Scotsman 3rd Jan 2012 more >>
There is no word from Areva about the potential impact on their Chinese uranium contracts or Chinese business partnerships resulting from Arevas recent decision to abandon near-term uranium mine production at its UraMin properties in Namibia, the Central African Republic and South Africa.
i-Nuclear.com 2nd Jan 2012 more >>
Before March 11, the government and media had generally ignored the voices of alternative energy advocates. But the disaster poisoned the favorable environment for the pronuclear bureaucracy and all of the nation’s reactors may find themselves idle in the coming months at least temporarily if politicians fail to ease Japan’s boiling anitinuclear sentiment. As of Dec. 25, only six of the nation’s 54 reactors were running. But even these will be halted by spring for scheduled inspections, bringing electricity supplies to dangerous lows. Even if the reactors pass their inspections, the government may have a hard time restarting them because doing so requires the consent of the municipal and regional governments hosting them. This is something local-level politicians are now very sensitive about because the risk of voter backlash is much higher in the wake of Fukushima.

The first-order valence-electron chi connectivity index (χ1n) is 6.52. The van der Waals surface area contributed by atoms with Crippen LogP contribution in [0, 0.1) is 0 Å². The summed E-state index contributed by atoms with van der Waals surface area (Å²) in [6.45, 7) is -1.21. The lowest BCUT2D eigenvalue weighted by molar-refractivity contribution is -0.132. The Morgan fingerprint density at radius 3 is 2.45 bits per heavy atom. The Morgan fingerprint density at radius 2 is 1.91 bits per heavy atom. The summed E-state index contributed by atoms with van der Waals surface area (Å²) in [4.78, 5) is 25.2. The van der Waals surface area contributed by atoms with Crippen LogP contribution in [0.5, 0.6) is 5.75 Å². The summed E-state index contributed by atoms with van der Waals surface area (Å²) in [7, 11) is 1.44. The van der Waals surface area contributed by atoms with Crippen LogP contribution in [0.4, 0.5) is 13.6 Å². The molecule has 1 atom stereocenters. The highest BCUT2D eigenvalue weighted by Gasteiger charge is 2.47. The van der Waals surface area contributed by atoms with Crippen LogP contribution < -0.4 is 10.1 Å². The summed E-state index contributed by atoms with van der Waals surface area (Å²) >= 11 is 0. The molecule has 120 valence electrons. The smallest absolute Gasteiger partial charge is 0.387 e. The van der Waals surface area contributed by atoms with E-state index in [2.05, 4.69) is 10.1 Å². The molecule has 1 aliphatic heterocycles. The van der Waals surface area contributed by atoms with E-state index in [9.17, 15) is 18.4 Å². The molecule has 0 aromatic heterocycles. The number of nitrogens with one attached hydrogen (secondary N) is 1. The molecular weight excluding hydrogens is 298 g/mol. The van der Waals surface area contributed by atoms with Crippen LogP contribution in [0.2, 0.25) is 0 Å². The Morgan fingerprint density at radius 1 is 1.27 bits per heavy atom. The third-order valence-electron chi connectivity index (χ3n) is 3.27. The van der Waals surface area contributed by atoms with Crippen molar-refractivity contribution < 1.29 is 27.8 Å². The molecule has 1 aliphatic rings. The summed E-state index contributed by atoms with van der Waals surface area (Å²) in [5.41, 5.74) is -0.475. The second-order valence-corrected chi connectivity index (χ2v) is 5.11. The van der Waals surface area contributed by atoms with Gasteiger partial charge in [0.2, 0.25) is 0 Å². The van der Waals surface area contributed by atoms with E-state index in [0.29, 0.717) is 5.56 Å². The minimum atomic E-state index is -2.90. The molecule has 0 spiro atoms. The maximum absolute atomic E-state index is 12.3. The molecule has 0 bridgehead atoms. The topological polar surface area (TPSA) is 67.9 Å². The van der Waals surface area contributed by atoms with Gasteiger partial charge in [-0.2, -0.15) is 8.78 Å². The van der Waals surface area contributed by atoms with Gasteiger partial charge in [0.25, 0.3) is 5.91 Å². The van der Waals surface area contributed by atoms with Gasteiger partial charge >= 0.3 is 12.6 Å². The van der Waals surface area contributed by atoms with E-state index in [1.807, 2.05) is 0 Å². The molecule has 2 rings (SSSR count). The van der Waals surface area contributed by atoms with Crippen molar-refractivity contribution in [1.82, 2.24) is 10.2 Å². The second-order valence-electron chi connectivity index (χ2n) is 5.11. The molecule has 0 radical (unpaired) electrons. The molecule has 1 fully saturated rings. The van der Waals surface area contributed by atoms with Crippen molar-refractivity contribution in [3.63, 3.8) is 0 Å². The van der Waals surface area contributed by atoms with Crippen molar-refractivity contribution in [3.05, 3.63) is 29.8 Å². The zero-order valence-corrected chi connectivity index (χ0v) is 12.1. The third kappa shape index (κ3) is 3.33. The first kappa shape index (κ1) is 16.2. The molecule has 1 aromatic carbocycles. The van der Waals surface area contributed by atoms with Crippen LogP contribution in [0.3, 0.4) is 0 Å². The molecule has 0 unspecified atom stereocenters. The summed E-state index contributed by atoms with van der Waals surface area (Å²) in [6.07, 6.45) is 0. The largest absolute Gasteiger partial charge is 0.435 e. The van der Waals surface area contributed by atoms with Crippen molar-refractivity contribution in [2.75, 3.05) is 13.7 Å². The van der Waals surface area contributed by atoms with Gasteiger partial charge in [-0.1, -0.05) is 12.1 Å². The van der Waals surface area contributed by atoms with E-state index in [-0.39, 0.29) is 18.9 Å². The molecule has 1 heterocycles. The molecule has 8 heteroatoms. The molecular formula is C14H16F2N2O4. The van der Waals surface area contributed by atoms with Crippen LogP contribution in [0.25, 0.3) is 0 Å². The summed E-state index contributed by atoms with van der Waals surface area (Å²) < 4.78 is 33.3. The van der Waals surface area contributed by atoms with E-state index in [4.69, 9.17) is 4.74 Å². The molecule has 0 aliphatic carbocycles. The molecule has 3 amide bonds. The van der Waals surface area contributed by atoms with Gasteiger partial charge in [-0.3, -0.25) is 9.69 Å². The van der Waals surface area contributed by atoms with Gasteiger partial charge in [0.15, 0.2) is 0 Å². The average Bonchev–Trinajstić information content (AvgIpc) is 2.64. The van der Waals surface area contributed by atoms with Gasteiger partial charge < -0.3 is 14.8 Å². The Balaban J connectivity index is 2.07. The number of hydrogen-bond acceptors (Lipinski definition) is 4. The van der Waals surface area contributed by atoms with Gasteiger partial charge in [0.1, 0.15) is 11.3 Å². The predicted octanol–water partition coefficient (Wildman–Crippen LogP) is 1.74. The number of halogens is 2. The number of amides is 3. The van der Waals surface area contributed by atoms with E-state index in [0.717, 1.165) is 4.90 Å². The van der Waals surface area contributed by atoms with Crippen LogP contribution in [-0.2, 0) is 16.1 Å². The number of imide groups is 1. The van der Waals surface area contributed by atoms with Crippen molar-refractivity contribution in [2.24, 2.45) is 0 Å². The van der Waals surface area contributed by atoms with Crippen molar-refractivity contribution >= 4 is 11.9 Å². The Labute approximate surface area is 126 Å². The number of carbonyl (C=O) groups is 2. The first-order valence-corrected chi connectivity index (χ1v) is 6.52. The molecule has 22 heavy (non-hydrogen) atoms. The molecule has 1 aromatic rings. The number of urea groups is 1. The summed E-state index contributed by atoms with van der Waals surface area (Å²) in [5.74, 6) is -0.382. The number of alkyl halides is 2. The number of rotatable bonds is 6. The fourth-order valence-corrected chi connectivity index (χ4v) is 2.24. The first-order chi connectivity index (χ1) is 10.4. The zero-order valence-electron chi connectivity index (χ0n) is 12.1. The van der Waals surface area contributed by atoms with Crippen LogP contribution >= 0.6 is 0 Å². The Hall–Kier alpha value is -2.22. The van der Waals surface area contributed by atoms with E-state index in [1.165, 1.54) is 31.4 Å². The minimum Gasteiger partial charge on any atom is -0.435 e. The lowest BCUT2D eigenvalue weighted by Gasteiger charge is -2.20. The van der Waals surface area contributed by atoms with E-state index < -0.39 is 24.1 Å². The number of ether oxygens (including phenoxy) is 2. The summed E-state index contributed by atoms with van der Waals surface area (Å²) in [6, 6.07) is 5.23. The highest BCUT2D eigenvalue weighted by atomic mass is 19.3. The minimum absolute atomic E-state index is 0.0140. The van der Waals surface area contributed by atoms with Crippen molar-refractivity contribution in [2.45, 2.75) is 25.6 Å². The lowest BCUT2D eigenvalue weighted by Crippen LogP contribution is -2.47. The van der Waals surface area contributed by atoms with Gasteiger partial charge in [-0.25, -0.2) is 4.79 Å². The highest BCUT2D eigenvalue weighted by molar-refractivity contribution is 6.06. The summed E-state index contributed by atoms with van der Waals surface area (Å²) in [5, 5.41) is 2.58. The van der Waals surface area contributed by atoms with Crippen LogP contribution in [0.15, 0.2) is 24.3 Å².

Japan Times 3rd Jan 2012 more >>
On a street just six minutes from JR Kashiwa Station, the Bec-Miru facility that Motohiro Takamatsu opened in October is turning heads by offering residents a chance to scan their own groceries, garden soil and other items for radiation. The surreal sight of a do-it-yourself radiation testing facility standing next to a hardware store and an Internet cafe raises a question for Japan: Is this the new normal?
Japan Times 1st Jan 2012 more >>
Spain’s centre-right government may allow an ageing nuclear power plant to stay open beyond a 2013 deadline for closing set by its socialist predecessors.
Reuters 2nd Jan 2012 more >>
The six nuclear reactors at Temelin and Dukovany in the Czech Republic have passed their post-Fukushima, EU-mandated stress tests, Czech utility CEZ Group said January 2 in a statement.
i-Nuclear.com 2nd Jan 2012 more >>
Republican presidential hopeful Rick Santorum believes bombing Iranian nuclear facilities will teach Iran some lessons it badly needs. Santorum, who is surging ahead in Iowa trial polls, said in an interview to NBC’s “Meet the Press”, on Sunday, he wouldn’t hesitate to bomb Iranian nuclear facilities.
IB Times 2nd Jan 2011 more >>
Iran has launched a long-range missile during naval exercises in the Gulf and the Strait of Hormuz, the latest show of defiance by Tehran as the west weighs tighter sanctions over its nuclear programme.
FT 2nd Jan 2012 more >>